The Democratic Republic of Congo (DRC) has approached President Emmerson Mnangagwa to mediate in its long-standing border dispute with Zambia.
DRC special envoy Marie Nzeza on Monday met Mnangagwa at State House to brief him on the situation.
Mnangagwa is the current chairperson of the Sadc organ on politics, defence and security co-operation.
DRC and Zambia have had misunderstandings over a part of their common 1 600km border, the latest arising from a late 1980s attempt to demarcate the frontier with beacons.
Mnangagwa said after the meeting that both countries were seeking Sadc’s intervention on the matter.
“A special envoy from my brother (Félix) Tshisekedi of the DRC briefed me on the situation in DRC, in particular in relation to the current COVID-19 pandemic and how they are tackling it,” he said.
“There is also the security situation where DRC and Zambia want the Organ on Defence and Politics to look at a small matter which is existing between the Republic of Zambia and DRC.”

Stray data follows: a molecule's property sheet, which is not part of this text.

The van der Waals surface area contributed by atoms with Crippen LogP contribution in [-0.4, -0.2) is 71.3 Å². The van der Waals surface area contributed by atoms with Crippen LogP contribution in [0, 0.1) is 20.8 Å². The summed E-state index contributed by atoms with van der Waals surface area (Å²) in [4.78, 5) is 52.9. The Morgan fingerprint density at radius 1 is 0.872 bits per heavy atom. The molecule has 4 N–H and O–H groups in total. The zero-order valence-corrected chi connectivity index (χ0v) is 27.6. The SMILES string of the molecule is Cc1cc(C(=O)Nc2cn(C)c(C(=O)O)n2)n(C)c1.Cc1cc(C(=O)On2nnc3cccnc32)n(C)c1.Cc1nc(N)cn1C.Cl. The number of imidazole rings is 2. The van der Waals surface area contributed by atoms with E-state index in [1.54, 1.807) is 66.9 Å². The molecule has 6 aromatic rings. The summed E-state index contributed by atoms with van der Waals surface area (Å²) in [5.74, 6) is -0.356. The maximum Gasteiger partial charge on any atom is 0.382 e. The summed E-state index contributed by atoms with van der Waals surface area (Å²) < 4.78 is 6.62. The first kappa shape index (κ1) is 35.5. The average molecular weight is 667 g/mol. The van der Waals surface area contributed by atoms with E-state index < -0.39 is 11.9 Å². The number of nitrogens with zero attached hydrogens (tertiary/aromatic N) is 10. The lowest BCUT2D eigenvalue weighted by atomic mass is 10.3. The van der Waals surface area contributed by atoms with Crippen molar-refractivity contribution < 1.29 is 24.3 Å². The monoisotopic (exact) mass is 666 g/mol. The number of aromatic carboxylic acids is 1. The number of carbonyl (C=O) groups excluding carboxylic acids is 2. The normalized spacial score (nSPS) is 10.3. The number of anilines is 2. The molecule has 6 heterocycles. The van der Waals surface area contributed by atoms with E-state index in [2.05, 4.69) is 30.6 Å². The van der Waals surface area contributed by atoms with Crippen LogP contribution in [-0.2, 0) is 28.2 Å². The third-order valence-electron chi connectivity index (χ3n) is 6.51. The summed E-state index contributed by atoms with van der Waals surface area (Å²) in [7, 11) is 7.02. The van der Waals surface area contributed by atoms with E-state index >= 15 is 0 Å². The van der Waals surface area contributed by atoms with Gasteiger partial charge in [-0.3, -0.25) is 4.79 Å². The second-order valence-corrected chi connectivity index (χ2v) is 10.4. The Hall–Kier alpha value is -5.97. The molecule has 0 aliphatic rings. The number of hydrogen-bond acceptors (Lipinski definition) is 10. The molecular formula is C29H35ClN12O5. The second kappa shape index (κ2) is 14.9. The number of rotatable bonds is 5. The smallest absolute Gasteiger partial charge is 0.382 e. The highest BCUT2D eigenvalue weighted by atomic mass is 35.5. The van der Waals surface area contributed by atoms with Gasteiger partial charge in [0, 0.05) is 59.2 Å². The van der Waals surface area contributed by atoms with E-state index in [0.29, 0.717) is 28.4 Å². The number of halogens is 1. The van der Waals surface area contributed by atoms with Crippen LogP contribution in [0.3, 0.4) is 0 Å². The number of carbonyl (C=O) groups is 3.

Nzeza, who is also the DRC Foreign Affairs minister, refused to shed more light into the issue, saying she was not at liberty to share what had been discussed in her meeting with Mnangagwa.
It is not the first time that Sadc has been approached to discuss border disputes between two member states.
In the 1990s, the regional bloc intervened in the dispute between Botswana and Namibia over ownership of an island on the Chobe River, which forms part of their border.
The matter was subsequently referred to the International Court of Justice, with the World Court ruling in 1999 that the island belonged to Botswana.